By Oliver Staley
Sept. 17 (Bloomberg) — When he led PepsiCo Inc., Steve Reinemund had no shortage of buyers for his products. As the new business dean at Wake Forest University, he knows he'll have to work harder at getting employers to hire his students.
Reinemund, 60, says his task is to improve the job- placement rate for graduate students, which at 73 percent lags behind regional rivals Duke University at 79 percent and the University of North Carolina at Chapel Hill at 80 percent, according to the schools' 2007 data. Since April Reinemund has recruited a career-management director and invited executives of Wal-Mart Stores Inc. and Deere & Co. to strengthen their ties with the school. He has even coached job seekers personally.
While few retired or ousted executives attract offers to be deans and fewer accept the role, Reinemund embraced the challenge of creating a nationally recognized business school at the university, in Winston-Salem, North Carolina. Although experts say improving the program's reputation will take years, helping graduates find employment may provide immediate gains in national rankings.
"Getting a job, in my mind, is absolutely the first essential,'' the slim, intense Reinemund said over a Diet Pepsi during breakfast at a campus cafeteria on Aug. 19. "Our goal is that every single student that comes to Wake Forest will leave with the job of their wish — a job that fits them and their desires for their life.''
Reinemund says he retired from PepsiCo in May 2007 after more than five years as chairman and chief executive officer and six months as executive chairman so he could spend more time with his wife and two teenage children. Familiar with Wake Forest as a guest lecturer, he was lured to the job by university President Nathan Hatch, who served with Reinemund on the U.S. advisory board of the nonprofit Salvation Army.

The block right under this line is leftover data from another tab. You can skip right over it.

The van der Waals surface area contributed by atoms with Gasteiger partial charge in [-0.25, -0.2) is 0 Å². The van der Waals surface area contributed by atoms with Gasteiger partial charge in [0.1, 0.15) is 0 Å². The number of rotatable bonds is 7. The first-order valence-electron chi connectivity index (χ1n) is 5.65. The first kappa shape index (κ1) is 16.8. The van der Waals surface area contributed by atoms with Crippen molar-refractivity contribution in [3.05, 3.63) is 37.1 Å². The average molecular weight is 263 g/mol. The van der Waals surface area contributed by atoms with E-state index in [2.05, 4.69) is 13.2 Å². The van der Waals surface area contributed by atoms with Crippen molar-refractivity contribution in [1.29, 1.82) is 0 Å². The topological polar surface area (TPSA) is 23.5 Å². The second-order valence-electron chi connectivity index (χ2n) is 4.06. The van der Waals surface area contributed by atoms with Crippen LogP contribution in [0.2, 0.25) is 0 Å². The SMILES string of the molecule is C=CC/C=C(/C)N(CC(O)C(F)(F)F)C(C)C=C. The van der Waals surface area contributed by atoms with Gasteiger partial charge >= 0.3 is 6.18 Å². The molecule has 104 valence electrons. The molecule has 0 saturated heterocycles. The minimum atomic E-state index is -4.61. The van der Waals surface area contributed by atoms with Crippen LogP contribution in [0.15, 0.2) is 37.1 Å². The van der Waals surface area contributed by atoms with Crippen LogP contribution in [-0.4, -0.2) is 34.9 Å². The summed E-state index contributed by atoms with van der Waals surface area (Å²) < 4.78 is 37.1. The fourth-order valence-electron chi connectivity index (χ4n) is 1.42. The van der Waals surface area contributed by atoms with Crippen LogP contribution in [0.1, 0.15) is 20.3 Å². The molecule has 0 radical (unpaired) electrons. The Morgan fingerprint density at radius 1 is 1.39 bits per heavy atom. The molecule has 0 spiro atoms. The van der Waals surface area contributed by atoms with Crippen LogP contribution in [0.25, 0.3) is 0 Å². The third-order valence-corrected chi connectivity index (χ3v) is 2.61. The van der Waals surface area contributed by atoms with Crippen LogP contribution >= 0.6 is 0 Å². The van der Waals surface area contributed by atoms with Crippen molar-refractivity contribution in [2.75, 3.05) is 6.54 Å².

He says he left the final decision to his family, then living in Dallas.
"We had a meeting and everyone had to vote yes or we weren't going to go,'' he said. "I was able to attend but I wasn't able to talk or vote.''
As CEO of PepsiCo, the beverage and snack-food company based in Purchase, New York, Reinemund more than doubled profit in five years, to $5.64 billion in 2006, topping the 28 percent growth at Atlanta-based Coca-Cola Co., while increasing sales 38 percent. He also engineered the $14.5 billion acquisition, in August 2001, of Gatorade producer Quaker Oats Co.
In April, Reinemund was named dean of the Calloway School of Business and Accountancy, which has an undergraduate program and offers a master's degree in accounting, and the Babcock Graduate School of Management. The former is named after an alumnus and donor, the late Wayne Calloway, who also was a CEO of PepsiCo and introduced Reinemunde to Wake Forest.
Reinemund "chose a school that will benefit from his help,'' said lawyer Vernon Jordan, who serves with Reinemund on the board of New York-based American Express Co., in a telephone interview on Sept. 9.
One of Reinemund's first tasks will be merging the two business schools so they share faculty and combine functions such as career services, said Wake Forest Provost Jill Tiefenthaler.
"We needed someone who can look at the big picture and think about both schools at the same time,'' Tiefenthaler said in an interview on Aug. 17. "He's going to outline a bold vision for us.''